Malnutrition is defined as poor nutrition caused by insufficient, over-sufficient, or poorly balanced diet or by a medical condition (“Malnutrition”). This means that every person requires a certain amount of certain nutrients on a regular basis. Nutrients include both caloric and noncaloric nutrients such as water, vitamins, minerals and others (“Schaffer”). If a person lacks nutrient enough and succumbs to malnutrition the results are dire. Malnourishment will attack the immune system, eventually leading nearly inevitably, although usually indirectly, to death by infection or otherwise. This means that feeding and providing water for 9 billion or more people after the year 2040 is an important question to answer if we seek to maximize the welfare and safety of the future world population. I will look at past and present data on producing food and water and will extrapolate the growth patterns found into the future in order to attempt effective forecasting of how the world situation will look at that time. I will give special attention to technological innovation including what innovations have been made in these fields, how often innovations are made in these fields, and whether or not we should expect future innovations and what those future technologies might look like. Based on these findings I will argue that the world will easily be able to produce enough nutrient to feed 9 billion people in the year 2040, but that it is likely that hunger and malnourishment, even deadly malnourishment, will still exist to some degree despite increased availability of nutrient.
The World Food Problem records that the US Census Bureau projects world population to be about 9.54 billion by the year 2050 (“Foster”). Population projections are a tricky thing and vary somewhat widely. Exxon Mobile still uses the once common projection that, “By 2040, there will be nearly 9 billion people on the planet, up from about 7 billion today” (“Global Fundamentals”). In that article Exxon Mobile goes on to mention that while developing countries
and third world countries are expected to explode and then level off in population growth, OECD countries are expected to have little population growth or even some population decline. Exxon Mobile argues that this will contribute to a major decrease in demand for energy sometime soon after 2040. I will argue later in this paper that the situation with regard to nutrition is similar. Debate over time-lines for population growth do not only vary from organization to organization. Some organizations have multiple different projections depending on various factors in order to develop a more robust understanding. The UN, for example, has developed 5 different estimates based on systematic differences in assumption or calculations behind population replacement rates (“Figure 1.”). The population replacement rate is a better tool for calculating population than simply the population growth rate because the replacement rate accounts for the death rate as well, a key feature in our present age of rapid medical advance. A graphical illustration of the UN’s estimates is attached on Addendum A, the page after the bibliography. In the highest rate of growth projection the population of the world hits 9 billion not in 2040, but in 2035. Perhaps more surprising, in the low growth rate projection the world population never comes near the 9 billion mark, topping out at about 8 billion around 2045. The average of the various projections, however, do approximately support the idea of a population around 9 billion in about 2040. Providing food for 9 billion people in 2040 and providing water for 9 billion people in 2040 are not exactly equivalent goals. In general the problems and solutions are the same, but the way those goals will be achieved are different enough to warrant note. Both dehydration and lack of food result in the general thing called malnourishment or malnutrition and they both contribute indirectly to death or otherwise lowered quality of life by allowing the immune system to weaken or via other means. However, one significant difference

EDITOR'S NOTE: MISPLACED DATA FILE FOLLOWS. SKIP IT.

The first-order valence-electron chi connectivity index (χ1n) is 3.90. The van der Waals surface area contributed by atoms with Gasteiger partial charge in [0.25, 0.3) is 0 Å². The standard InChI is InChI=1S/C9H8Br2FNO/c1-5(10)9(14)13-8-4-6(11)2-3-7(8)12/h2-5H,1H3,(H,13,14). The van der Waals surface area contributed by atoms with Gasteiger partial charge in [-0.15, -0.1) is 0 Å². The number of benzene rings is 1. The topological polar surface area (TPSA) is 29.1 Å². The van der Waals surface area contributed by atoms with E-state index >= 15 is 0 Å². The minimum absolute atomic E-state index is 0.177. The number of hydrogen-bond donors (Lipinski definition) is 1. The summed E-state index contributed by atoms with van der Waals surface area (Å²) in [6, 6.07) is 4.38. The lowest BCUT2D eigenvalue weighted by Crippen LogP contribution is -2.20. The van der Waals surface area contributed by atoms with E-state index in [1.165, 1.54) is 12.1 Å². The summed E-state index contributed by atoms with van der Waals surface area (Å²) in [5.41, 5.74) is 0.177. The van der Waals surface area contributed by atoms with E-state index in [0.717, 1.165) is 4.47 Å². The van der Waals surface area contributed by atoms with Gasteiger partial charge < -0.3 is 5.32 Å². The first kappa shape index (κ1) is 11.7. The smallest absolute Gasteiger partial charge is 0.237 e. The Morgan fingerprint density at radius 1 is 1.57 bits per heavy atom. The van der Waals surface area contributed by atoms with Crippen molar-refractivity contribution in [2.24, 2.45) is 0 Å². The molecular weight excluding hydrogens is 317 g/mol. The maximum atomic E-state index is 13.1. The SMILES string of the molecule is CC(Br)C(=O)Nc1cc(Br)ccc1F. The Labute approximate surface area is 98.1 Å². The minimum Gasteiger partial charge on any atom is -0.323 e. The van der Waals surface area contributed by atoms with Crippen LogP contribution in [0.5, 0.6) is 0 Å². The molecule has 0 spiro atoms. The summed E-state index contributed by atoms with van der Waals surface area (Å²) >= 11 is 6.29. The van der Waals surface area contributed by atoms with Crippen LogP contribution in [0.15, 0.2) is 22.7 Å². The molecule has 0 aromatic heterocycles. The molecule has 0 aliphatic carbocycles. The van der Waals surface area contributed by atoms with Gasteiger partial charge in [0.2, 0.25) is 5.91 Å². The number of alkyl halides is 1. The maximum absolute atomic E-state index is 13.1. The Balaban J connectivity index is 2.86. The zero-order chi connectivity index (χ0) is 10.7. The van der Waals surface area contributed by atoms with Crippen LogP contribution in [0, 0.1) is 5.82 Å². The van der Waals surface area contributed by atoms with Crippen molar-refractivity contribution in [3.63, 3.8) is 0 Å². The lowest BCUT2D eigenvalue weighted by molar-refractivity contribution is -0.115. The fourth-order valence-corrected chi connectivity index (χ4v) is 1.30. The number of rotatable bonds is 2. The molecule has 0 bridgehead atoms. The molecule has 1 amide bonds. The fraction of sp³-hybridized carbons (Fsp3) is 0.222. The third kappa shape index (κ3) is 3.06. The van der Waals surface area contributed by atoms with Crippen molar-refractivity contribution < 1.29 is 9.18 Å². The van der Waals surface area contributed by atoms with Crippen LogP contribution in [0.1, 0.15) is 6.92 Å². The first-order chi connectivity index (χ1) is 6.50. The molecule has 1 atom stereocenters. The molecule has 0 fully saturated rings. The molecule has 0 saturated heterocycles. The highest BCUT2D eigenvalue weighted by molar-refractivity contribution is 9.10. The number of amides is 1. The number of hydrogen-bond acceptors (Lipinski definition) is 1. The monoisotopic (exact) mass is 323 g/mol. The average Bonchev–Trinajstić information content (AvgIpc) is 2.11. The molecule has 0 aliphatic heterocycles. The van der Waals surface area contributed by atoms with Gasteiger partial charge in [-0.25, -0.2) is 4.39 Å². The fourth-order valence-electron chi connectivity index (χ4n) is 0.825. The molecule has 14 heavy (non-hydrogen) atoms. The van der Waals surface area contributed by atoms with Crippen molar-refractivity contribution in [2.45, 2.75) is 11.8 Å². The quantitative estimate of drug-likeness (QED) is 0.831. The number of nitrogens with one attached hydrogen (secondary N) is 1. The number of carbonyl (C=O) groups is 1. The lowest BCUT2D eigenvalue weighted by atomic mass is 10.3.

exists on the production side. As we will discuss later, the marginal cost of producing additional clean and drinkable water for one more person is much more costly than the marginal cost of producing additional food for one more person. Additional differences include the fact that water is a more widely used nutrient across the human body and therefore more is required than is required of other nutrients or else the negative impact to the immune system will more often be more rapid and severe, and finally the fact that increases to water supply and improvement to water production technologies vary at a systematically and significantly different way than do those same factors with regard to food. It is this last noted difference which is most significant to our computational efforts.